This should be a reminder to other central banks that when they target prices by promising unlimited intervention, the market will often do most of the work for them and respect that price target out of its own self-interest.

So let's apply this lesson to another situation: the doom loop that the market for Italian debt seems to have entered. Imagine that the ECB declared an interest rate ceiling and stated that it would not allow the rate on Italian bonds rise above some clearly specified spread over German interest rates. (Obviously this should be at an interest rate consistent with long-run Italian solvency.) And imagine that the ECB backed up that interest rate ceiling by promising unlimited intervention to support it. Since the ECB can make good on that promise by simply creating more euro -- which it can do in unlimited quantities -- market participants would understand that there is no way they could break the interest rate ceiling set by the ECB. And as a result, it is entirely possible that the ECB could achieve its price target on Italian debt with minimal intervention, just as the SNB achieved with its exchange rate floor.

What's preventing the ECB from doing that? Caution, conservatism, and politics, of course. But the Swiss Franc experience reminds us that, from an economic perspective, price targeting by a central bank can sometimes make very good sense.

Friday, October 28, 2011

Worrying Signs

I don't like seeing stories like this just a day after the eurozone's latest and greatest rescue plan was announced:
Italian borrowing costs surge in lacklustre auction

Italy issued 10-year debt on Friday but paid the highest price since joining the euro as investors demonstrated scepticism over the centre-right government’s economic reform programme in the first bond auction in the region since new steps were agreed to tackle the eurozone debt crisis.

...The yield on Italy’s March 2022 bond rose to 6.06 per cent from 5.86 per cent a month ago. The sale of the 10-year bonds was covered less than 1.3 times, but demand for the total sale of medium and long-term paper was sufficient for the Treasury to raise €7.94bn – at the top end of its target range. The yield on a three-year debt maturing in July 2014 rose to 4.93 per cent, at its highest since November 2000, compared to 4.68 per cent at an end-September sale.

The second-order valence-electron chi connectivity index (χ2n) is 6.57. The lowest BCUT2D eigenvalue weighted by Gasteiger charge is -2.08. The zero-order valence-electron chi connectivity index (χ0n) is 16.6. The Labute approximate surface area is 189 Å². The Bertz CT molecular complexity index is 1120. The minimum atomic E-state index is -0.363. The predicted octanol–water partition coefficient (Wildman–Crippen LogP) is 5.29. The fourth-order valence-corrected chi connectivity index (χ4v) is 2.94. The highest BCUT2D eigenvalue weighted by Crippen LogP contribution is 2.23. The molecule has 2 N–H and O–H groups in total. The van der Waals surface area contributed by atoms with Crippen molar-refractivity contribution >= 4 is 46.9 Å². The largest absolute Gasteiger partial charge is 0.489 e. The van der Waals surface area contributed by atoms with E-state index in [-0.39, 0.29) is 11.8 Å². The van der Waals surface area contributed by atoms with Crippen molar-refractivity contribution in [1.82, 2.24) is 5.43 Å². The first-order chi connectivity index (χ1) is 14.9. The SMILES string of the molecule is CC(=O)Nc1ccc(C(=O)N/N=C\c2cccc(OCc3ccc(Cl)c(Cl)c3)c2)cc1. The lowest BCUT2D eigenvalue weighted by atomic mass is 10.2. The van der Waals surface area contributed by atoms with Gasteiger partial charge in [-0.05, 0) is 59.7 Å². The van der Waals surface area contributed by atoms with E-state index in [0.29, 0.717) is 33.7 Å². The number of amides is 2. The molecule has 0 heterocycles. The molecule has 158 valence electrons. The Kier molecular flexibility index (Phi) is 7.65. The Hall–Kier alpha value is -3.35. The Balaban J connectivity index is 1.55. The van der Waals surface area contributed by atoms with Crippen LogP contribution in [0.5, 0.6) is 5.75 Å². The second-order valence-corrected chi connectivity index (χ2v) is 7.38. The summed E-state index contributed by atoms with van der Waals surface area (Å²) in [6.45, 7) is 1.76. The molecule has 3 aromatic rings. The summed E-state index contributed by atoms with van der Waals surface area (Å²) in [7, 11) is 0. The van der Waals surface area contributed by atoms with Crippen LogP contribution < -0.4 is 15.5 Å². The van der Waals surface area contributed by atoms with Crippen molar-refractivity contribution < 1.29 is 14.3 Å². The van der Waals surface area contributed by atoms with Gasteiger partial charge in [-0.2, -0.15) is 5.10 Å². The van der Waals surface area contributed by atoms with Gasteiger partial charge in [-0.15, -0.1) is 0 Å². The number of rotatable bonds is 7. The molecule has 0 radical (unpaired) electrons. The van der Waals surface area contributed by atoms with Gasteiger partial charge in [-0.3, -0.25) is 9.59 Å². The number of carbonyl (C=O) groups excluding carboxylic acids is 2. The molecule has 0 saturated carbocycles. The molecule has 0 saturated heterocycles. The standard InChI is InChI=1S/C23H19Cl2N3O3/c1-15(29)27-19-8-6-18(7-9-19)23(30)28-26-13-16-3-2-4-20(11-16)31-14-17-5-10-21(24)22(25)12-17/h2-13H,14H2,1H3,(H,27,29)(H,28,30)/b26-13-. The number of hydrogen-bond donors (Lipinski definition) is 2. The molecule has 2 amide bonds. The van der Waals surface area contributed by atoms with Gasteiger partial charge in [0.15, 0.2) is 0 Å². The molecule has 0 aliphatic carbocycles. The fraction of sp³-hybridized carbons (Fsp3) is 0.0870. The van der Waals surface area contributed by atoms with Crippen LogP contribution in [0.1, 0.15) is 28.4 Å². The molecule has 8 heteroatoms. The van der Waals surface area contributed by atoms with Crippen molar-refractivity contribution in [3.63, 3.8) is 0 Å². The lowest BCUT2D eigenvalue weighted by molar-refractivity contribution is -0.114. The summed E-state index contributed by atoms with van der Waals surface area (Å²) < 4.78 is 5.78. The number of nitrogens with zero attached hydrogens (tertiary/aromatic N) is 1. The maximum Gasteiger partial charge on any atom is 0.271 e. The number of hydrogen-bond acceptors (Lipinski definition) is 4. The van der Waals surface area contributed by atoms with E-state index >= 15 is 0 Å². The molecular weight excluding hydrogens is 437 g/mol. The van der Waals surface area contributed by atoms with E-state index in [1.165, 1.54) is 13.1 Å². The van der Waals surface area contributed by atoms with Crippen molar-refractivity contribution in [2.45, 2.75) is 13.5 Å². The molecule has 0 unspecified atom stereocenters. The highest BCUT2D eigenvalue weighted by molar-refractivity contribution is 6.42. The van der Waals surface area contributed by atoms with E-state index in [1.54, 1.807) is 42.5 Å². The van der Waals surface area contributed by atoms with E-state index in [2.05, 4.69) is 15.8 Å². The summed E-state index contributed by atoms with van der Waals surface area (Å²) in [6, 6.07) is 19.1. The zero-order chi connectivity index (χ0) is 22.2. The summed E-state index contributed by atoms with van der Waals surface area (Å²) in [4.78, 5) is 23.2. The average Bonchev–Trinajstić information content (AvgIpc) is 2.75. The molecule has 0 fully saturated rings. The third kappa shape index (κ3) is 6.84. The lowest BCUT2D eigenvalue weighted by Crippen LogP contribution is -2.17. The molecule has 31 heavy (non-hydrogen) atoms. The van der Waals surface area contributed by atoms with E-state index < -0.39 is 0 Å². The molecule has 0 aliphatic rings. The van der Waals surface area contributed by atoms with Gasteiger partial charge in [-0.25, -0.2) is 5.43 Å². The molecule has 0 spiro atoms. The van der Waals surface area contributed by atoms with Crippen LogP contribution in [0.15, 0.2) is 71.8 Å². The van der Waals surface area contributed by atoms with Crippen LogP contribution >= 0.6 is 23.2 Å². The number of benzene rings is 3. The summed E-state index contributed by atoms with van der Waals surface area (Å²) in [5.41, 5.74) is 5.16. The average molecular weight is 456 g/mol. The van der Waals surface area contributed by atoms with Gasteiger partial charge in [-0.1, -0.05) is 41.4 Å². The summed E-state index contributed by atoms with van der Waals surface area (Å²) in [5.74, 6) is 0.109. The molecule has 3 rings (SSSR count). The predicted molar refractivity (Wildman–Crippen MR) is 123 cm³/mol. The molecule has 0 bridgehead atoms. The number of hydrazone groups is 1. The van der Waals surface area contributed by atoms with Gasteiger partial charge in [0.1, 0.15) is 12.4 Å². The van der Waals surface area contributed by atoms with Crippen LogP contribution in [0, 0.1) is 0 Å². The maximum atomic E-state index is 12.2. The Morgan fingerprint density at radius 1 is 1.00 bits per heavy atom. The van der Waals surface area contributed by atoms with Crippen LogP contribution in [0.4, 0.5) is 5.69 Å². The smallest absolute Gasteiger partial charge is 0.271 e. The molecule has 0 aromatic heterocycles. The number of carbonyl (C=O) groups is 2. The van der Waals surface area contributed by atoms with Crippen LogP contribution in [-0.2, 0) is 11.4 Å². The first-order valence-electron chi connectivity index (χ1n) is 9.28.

“All in all, today’s auction was not very satisfying,” said Annalisa Piazza at Newedge Strategy. “Although the EU summit welcomed the new measures the Italian government is planning to implement in the next eight months to ‘change’ the economy, markets remain sceptical about the outcome.”

Officials recognise that yields at this level are unsustainable in the long term with Italy needing to roll over more than €250bn next year to finance its €1,900bn debt burden amounting to 120 per cent of gross domestic product...
Meanwhile, the ECB has apparently been forced to buy up more Italian debt on the secondary market since the new eurozone rescue plan was announced. But because of the ECB's obvious reluctance and the backwards way that they've structured their bond-buying program, such purchases probably have very little effect, other than to reinforce market skepticism about Italian debt.

I've argued repeatedly that the ECB can and should assume full responsibility for ending this crisis, and that it should be targeting interest rates on the secondary markets for Spanish and Italian debts. Paul De Grauwe articulates this reasoning perfectly in a column this week, and more generally expresses how painful it is to watch the ECB make mistake after mistake:
There is no sillier way to implement a bond purchase programme than the ECB way. By making it clear from the beginning that it does not trust its own programme, the ECB guaranteed its failure. By signalling that it distrusted the bonds it was buying, it also signalled to investors that they should distrust these too.

Surely once the ECB decided to buy government bonds, there was a better way to run the programme. The ECB should have announced that it was fully committed to using all its firepower to buy government bonds and that it would not allow the bond prices to drop below a given level. In doing so, it would create confidence. Investors know that the ECB has superior firepower, and when they get convinced that the ECB will not hesitate to use it, they will be holding on to their bonds. The beauty of this result is that the ECB won’t have to buy many bonds.
I am not impressed by the direction in which things have been heading in Europe this week. My sense is that, like me, many financial market participants have been suffering from so much 'crisis exhaustion' that they were willing to give this week's rescue package the benefit of the doubt and believe that it was in fact sufficient to permanently put things on a stable footing. Everyone wants this crisis to be over. But the inadequacies of the plan are real, and will only become more apparent over time. I hate to say it, but I fear that we haven't reached the final fix yet.

Tuesday, October 25, 2011

Liquidity, Solvency, and Competitiveness

Kantoos considers whether it is obvious that the eurozone debt crisis is, at least with respect to Spain and Italy, merely a liquidity crisis and not an issue of fundamental insolvency: